Step 5 is stating your intent — So, I think it's best if we go our separate ways. And my decision is final...

This is the powerful Conclusion. If people know any part of the Declaration besides the Preamble, this is it:

...that all political connection between them and the State of Great Britain, is and ought to be totally dissolved...

They left no room for doubt. The relationship was over, and America was going to reboot, on its own, with all the rights of an independent nation.

And for the support of this Declaration, with a firm reliance on the protection of divine Providence, we mutually pledge to each other our Lives, our Fortunes and our sacred Honor.

The message was clear — this was no pitchfork mob. These were serious men who had carefully thought through the issues before taking action. They were putting everything on the line for this cause.

The Declaration of Independence is a landmark in the history of democracy because it was the first formal statement of a people announcing their right to choose their own government. That seems so obvious to us now, but in 1776 it was radical and unprecedented.

In 1825, Jefferson wrote that the purpose of the Declaration was “not to find out new principles, or new arguments, never before thought of… but to place before mankind the common sense of the subject, in terms so plain and firm… to justify ourselves in the independent stand we are compelled to take."

You're not going to do better than the Declaration of Independence. Sure, it worked as a means of breaking away from Great Britain, but its genius is that its principles of equality, inherent rights, and self-government work for all time — as long as we actually know and pursue those principles.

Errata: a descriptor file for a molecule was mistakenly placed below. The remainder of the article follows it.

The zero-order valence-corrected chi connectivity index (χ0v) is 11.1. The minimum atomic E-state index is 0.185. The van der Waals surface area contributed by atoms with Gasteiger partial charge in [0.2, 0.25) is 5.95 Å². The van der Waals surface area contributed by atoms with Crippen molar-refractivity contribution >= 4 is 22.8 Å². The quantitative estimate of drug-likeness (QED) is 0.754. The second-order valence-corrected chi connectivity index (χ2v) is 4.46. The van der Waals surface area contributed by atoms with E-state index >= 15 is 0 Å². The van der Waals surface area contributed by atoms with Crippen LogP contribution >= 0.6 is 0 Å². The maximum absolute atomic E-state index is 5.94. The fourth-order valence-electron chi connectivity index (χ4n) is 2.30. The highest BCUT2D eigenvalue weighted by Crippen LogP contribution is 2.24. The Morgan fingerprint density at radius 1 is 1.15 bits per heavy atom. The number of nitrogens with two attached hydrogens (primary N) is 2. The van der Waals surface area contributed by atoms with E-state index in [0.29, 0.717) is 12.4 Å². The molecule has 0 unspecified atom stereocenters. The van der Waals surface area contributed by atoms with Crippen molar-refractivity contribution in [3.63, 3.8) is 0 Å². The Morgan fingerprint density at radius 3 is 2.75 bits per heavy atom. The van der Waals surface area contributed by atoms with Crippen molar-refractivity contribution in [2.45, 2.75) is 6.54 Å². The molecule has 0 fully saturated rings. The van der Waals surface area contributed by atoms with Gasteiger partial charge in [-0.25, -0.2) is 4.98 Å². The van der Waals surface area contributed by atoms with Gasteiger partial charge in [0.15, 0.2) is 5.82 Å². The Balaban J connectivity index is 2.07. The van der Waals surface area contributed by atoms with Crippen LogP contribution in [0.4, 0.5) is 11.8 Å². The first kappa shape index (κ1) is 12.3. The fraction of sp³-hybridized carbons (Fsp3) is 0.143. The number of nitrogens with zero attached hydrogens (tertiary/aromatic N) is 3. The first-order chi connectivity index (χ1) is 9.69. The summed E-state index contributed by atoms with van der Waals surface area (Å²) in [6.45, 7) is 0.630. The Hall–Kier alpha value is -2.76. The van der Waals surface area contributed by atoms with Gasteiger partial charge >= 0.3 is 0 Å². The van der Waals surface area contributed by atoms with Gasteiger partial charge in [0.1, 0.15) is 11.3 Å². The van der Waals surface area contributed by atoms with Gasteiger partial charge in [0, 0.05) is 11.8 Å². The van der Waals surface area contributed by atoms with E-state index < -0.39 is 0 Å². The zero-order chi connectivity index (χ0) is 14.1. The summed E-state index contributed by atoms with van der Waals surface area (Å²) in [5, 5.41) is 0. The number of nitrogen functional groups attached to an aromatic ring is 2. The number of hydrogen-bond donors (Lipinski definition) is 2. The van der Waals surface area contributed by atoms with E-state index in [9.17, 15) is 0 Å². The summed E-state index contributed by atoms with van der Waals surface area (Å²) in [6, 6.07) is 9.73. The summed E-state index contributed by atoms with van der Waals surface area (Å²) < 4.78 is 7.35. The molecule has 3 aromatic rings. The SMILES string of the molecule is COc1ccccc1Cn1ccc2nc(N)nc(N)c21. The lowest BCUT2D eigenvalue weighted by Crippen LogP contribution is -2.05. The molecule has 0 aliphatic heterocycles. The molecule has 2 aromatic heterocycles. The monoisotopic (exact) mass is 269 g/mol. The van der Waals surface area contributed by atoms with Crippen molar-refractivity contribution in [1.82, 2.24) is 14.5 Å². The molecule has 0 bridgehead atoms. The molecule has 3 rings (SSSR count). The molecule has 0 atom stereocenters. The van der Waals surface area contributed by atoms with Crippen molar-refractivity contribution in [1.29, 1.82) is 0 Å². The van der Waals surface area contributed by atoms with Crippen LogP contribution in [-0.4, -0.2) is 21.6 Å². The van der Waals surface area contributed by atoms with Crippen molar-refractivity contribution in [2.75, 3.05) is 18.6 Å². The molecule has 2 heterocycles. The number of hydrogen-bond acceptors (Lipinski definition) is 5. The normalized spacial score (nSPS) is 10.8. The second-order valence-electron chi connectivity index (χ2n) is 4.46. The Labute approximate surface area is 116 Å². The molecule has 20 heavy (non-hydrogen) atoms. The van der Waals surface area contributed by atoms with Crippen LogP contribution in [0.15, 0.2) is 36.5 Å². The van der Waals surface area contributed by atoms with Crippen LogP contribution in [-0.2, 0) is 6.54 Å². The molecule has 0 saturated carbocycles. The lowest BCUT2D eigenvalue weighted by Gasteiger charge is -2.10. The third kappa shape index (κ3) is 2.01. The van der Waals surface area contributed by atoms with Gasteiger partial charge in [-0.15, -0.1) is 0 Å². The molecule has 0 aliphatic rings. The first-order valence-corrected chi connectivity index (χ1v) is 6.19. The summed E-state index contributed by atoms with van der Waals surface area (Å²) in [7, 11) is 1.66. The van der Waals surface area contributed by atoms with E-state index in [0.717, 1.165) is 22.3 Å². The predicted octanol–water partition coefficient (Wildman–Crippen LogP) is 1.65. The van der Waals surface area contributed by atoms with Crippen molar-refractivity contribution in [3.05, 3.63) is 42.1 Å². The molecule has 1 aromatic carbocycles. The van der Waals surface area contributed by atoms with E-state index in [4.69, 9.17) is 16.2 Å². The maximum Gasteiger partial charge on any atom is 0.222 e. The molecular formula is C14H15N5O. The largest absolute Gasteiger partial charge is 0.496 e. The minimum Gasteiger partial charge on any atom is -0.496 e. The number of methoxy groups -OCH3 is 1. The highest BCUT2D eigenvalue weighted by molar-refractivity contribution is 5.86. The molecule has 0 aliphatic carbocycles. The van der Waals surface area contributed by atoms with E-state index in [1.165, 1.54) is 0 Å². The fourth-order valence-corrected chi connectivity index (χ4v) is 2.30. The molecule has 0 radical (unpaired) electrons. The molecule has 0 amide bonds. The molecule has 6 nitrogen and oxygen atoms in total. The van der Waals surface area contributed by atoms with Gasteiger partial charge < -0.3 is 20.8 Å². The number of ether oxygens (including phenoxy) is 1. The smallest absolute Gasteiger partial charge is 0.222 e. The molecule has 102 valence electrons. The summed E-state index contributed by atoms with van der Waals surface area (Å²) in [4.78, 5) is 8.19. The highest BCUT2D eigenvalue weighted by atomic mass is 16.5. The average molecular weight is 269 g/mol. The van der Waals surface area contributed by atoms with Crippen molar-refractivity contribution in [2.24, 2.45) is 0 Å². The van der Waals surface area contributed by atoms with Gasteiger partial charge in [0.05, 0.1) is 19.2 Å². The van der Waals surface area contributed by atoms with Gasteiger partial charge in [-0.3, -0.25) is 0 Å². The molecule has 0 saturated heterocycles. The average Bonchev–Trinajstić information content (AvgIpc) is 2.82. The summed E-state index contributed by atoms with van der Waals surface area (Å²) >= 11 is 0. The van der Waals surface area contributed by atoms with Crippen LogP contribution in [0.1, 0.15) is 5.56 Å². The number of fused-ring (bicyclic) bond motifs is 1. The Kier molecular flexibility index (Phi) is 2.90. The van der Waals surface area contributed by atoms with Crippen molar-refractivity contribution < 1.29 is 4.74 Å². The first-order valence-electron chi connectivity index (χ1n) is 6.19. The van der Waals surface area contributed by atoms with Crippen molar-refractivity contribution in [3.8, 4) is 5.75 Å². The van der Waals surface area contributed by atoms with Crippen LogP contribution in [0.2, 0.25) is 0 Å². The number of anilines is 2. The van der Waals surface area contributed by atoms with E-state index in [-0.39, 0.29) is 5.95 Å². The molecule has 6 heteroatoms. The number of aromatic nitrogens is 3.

On June 7, 1776, the Second Continental Congress met in Philadelphia at the Pennsylvania State House, better known today as Independence Hall. Virginia delegate Richard Henry Lee introduced a motion calling for the colonies' independence. The “Lee Resolution" was short and sweet:

Resolved, That these United Colonies are, and of right ought to be, free and independent States, that they are absolved from all allegiance to the British Crown, and that all political connection between them and the State of Great Britain is, and ought to be, totally dissolved.

Intense debate followed, and the Congress voted 7 to 5 (with New York abstaining) to postpone a vote on Lee's Resolution. They called a recess for three weeks. In the meantime, the delegates felt they needed to explain what they were doing in writing. So, before the recess, they appointed a five-man committee to come up with a formal statement justifying a break with Great Britain. They appointed two men from New England — Roger Sherman and John Adams; two from the middle colonies — Robert Livingston and Benjamin Franklin; and one Southerner — Thomas Jefferson. The responsibility for writing what would become the Declaration of Independence fell to Jefferson.